.... we have gone into the new millennium with styles and approaches to people management conceived long time ago (over two centuries) by Adam Smith (the rather famous Division of Labour principles) and perfected during the last century (by Frederick Taylor with his Scientific Management System and - most intriguing - by Unions all over the world, with their aseptic and almost "freezing" approach to personnel performance)....     rather "dated"....
Such style and approaches - adequate in the mid '90s - are, unfortunately, no longer suited to face the tough challenges of the years ahead....

The Lean Philosophy, based on Lean Thinking and Lean Management approaches (more »), comes to the rescue and finally puts in order the rather horrible mess that we have built over many decades in the field of People Management.

The Lean approach to HR Management - Lean Human Resources Management (LHRM) - is based on a number of core principles:

  • LHRM believes that people and only people will make the difference between failure and success of any organization

  • LHRM believes that people can grow professionally, perform well and be good value producers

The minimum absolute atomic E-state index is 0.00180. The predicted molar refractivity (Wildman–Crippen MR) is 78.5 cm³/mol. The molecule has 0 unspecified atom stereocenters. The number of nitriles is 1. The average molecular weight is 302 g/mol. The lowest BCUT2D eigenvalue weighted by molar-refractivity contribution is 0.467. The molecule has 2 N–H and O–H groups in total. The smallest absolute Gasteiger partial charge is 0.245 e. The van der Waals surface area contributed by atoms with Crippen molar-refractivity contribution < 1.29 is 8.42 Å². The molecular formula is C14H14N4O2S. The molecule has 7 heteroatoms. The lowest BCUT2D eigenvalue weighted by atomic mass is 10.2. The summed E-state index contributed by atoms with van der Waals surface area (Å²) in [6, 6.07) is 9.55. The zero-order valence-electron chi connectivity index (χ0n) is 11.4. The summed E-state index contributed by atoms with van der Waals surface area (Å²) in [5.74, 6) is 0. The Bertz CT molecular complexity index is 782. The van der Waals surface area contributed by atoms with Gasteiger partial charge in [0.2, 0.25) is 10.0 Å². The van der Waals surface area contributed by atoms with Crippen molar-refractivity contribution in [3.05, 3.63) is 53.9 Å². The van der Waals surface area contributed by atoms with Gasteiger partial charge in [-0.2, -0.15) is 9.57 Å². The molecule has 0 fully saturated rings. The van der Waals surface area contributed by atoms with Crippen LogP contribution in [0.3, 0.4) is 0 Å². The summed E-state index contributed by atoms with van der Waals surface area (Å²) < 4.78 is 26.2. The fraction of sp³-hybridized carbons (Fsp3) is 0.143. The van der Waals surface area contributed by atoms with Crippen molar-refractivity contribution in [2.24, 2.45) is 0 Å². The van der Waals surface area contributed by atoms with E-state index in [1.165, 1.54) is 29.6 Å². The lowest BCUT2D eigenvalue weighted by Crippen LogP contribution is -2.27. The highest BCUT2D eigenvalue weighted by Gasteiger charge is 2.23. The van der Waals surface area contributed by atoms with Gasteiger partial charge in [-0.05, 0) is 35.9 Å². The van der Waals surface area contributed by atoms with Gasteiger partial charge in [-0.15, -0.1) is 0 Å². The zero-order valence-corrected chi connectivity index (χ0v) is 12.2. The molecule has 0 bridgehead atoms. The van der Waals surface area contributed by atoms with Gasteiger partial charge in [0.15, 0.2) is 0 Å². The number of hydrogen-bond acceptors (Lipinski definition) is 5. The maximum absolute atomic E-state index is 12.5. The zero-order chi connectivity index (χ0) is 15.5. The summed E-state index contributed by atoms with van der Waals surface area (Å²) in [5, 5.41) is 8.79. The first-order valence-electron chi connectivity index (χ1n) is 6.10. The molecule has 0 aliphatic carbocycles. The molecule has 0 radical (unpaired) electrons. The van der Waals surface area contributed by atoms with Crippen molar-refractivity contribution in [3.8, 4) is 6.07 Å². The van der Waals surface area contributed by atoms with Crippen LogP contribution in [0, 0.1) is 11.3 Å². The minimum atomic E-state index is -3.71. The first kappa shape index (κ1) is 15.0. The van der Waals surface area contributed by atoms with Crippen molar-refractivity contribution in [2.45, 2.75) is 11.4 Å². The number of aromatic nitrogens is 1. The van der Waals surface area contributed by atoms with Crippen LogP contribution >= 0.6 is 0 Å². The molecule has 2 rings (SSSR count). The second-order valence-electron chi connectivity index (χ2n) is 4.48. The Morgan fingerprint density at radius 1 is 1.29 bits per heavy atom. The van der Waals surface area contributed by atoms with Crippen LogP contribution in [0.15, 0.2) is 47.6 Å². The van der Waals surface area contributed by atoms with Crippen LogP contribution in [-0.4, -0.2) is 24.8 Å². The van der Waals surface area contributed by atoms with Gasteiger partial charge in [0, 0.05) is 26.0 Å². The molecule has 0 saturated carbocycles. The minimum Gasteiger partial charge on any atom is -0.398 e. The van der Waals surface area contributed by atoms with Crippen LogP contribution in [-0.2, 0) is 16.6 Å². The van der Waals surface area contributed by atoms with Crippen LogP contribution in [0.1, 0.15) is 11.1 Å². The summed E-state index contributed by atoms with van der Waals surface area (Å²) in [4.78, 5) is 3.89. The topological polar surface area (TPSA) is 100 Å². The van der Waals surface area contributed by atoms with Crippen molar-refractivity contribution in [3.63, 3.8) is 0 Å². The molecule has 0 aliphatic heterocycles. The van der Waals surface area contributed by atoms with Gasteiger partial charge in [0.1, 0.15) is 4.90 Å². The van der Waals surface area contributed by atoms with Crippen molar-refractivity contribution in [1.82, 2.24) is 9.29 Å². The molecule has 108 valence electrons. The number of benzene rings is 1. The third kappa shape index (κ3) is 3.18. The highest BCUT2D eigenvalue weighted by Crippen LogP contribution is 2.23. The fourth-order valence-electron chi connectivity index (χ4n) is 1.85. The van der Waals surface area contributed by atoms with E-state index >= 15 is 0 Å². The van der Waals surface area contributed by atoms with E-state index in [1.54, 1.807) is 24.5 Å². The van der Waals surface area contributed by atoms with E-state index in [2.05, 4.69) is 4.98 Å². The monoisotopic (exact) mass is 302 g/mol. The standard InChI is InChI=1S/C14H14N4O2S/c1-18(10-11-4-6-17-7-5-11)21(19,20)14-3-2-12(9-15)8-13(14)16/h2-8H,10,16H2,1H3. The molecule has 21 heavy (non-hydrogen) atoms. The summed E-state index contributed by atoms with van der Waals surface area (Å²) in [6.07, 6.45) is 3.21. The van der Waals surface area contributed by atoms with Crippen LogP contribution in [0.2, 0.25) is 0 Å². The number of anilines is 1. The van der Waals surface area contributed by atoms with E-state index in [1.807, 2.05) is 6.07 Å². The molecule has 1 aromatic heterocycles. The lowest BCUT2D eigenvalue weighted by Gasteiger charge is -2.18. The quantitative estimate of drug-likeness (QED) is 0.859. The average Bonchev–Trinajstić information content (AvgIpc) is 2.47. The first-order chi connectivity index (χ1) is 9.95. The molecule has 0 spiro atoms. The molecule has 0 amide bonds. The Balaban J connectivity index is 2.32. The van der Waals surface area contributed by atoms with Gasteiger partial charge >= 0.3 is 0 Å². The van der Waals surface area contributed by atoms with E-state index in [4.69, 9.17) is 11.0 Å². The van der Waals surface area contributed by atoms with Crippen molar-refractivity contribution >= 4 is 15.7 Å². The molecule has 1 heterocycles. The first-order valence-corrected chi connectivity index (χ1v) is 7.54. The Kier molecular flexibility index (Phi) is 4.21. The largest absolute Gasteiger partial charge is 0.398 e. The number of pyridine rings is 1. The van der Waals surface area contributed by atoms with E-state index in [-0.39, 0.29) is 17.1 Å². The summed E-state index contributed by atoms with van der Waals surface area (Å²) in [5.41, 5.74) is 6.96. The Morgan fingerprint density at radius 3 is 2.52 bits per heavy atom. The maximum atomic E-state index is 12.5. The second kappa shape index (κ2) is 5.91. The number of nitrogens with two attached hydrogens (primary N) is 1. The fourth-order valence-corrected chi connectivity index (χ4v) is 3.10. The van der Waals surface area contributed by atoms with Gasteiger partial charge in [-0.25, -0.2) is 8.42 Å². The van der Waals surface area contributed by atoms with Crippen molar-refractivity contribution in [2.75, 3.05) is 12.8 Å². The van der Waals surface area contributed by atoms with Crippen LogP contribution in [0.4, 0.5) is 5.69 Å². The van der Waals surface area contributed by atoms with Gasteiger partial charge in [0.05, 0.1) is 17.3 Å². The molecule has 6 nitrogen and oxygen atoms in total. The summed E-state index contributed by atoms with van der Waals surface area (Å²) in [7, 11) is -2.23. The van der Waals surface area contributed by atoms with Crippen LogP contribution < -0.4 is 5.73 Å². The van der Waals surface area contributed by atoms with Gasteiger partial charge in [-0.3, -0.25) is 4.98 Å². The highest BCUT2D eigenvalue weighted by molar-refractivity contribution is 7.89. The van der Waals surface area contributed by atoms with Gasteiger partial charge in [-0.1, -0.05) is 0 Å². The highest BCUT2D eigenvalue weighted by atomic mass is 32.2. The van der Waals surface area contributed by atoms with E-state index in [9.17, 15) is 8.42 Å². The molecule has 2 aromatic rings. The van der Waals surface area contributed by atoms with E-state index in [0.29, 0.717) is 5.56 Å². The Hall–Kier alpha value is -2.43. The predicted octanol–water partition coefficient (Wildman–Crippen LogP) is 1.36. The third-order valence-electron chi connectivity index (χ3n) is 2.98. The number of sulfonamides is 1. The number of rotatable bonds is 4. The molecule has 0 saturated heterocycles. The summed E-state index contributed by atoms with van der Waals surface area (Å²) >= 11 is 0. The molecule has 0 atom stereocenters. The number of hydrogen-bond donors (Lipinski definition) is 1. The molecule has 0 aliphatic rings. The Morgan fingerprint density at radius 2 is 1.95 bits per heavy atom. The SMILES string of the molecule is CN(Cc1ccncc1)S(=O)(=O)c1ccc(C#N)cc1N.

• LHRM believes there is no space in modern industry for Pygmalion Effect episodes: managers make their people and managers must believe in people and their capacity to perform well.
    In order for people to change and grow, managers must change first and scrap their "traditional" misconceptions about personnel.
    Consequently, the entire Organisational Structure must change: old, obsolete, "traditional" formulas need to be scrapped, replaced by healthy Lean principles.

  • Under the LHRM angle of view, people can and must be job satisfied.
    To the purpose, organisations must create the necessary conditions by giving people space or areas of purpose within which empowered personnel can act, grow, perform, improve and regain pride and dignity usurped by decades of Labour Division and Paleo-Management - while enjoying their value-adding activities.

  • The key-word is empowerment.